How Companies Can Hire More Veterans
Amazon, Starbucks, and Wal-Mart have all made commitments to employ more veterans as part of a recent hiring trend among businesses. They, and many other companies, recognize that our veterans bring not only incredible leadership experience and a sense of mission to the workplace, but they also value teamwork and feel comfortable taking the initiative in stressful circumstances. Yet there s a difference between pledging to hire a specific number of veterans and going about the actual process of hiring them.
Hiring managers often don t understand the experiences that veterans may reference in their resumes and cover letters. Through my work with the Hiring Our Heroes program at the U.S. Chamber of Commerce Foundation, which is recruiting big businesses to pledge to hire veterans, I have come away with some simple rules that will help employers looking to add veterans to their workforce.
1. Take the time to learn more about the military. Understanding the differences between, say, the Army and the Air Force can help you feel more confident during the interview process. It will make the interview process less stilted, allowing you to better judge potential applicants. An easy resource to assist with this is the Employer Roadmap, which provides tutorials on veteran interviewing and other topics related to the hiring process.
2. Talk about any personal connections. If you have any military experience, or you have a family member who does, make sure to mention that. It s a good icebreaker and an excellent way to make the jobseeker feel more comfortable.
3. Put yourself in their combat boots. During my 16 years in the U.S. Marine Corps, I did not have a single job interview. The same will be true for almost every other veteran you interview. While non-military job applicants have had plenty of practice over the years, veterans are likely to be much more nervous. Having some questions to draw them out will help make the interview much better on both sides.
So, now that you have prepped the battlefield as we say in the military, below are some good questions that can help you make a more informed decision.
What are some of the military values you learned that you think will be beneficial at our company?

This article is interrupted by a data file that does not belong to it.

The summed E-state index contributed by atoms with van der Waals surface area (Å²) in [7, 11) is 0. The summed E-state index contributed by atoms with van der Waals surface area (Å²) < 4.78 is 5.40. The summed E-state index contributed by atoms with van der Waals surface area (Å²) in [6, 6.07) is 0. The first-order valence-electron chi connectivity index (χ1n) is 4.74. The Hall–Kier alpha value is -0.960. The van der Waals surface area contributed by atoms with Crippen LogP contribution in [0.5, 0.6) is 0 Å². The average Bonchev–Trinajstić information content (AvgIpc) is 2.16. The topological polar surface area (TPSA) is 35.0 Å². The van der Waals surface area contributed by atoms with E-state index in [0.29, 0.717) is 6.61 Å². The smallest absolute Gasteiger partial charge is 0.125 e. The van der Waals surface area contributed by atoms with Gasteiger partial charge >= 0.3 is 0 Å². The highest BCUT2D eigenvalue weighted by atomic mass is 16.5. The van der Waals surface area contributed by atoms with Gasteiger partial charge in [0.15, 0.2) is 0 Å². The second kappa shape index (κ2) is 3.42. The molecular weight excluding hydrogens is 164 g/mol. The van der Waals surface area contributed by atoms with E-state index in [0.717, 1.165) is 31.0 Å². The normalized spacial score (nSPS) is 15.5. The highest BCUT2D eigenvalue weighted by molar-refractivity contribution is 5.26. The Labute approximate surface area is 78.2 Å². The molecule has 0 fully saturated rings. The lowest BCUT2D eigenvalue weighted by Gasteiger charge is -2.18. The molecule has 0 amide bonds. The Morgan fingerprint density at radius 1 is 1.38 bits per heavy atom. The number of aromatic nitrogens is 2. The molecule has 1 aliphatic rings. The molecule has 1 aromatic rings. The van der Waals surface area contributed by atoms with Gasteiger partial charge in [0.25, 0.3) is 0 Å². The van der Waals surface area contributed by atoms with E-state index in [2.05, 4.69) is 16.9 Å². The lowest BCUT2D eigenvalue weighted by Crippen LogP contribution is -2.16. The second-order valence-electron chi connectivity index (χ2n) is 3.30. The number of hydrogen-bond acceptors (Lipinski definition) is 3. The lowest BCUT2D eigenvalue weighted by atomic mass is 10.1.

This gives jobseekers an opportunity to talk about something they know a lot about: the culture and values of the place they just spent the last four to 30 years of their lives. Their answers will also give you a sense of which military values they respect the most, which should help you find out if they ll be a good fit for your corporate culture.
What did you do in the military on a day-to-day basis? What were some of your responsibilities? Did you receive any special commendations?
Here s a quick tip on military culture: We re trained to be blunt and economical with our words. We re also taught not to brag. If you ask a member of the military what their job title was, the answer may begin and end with truck driver. But if you ask some follow-up questions, you may find that the applicant was in charge of maintenance of a fleet of vehicles worth more than $400,000, led four Marines on a daily basis, earned an award for six months of exemplary duty and, incidentally, engaged directly with enemy forces on three occasions.
Can you describe a situation in which a battle plan did not survive contact with the enemy?
It s a truism that military operations rarely go exactly as planned. That s where training comes in, allowing officers and troops in the field to work together to come up with an improvised plan to carry out the mission s goals. This may be the single greatest experience any job applicant can have, with skills and thinking that can help your company as it improvises its way through an ever-changing marketplace. You will learn a lot about a military applicant from their response to this question, and it s likely to be more gripping than the usual answers jobseekers give about that time the PowerPoint presentation was accidentally deleted just before a big meeting.
What was your biggest accomplishment in the military?
It s a well-worn clich for a hiring manager to ask a jobseeker about a low point in their career or to describe a decision they made that went poorly. But when you re talking to a veteran, you should avoid this question. Chances are, that failure involves a friend or colleague being severely injured or even dying, and there may be little the veteran did that was incorrect. Instead, ask them about a time something went well.
Can you talk about a time when you were involved with planning and executing a mission? What role did you play?
Mission planning is a central part of the military. Even the most junior service members leave the military with leadership experience unparalleled by their civilian counterparts. The situations they describe may not be directly comparable to your industry, but the strategic thinking and logic that they used to address them may be worthwhile. So much of the military experience translates directly to the private sector you just have to know what to ask.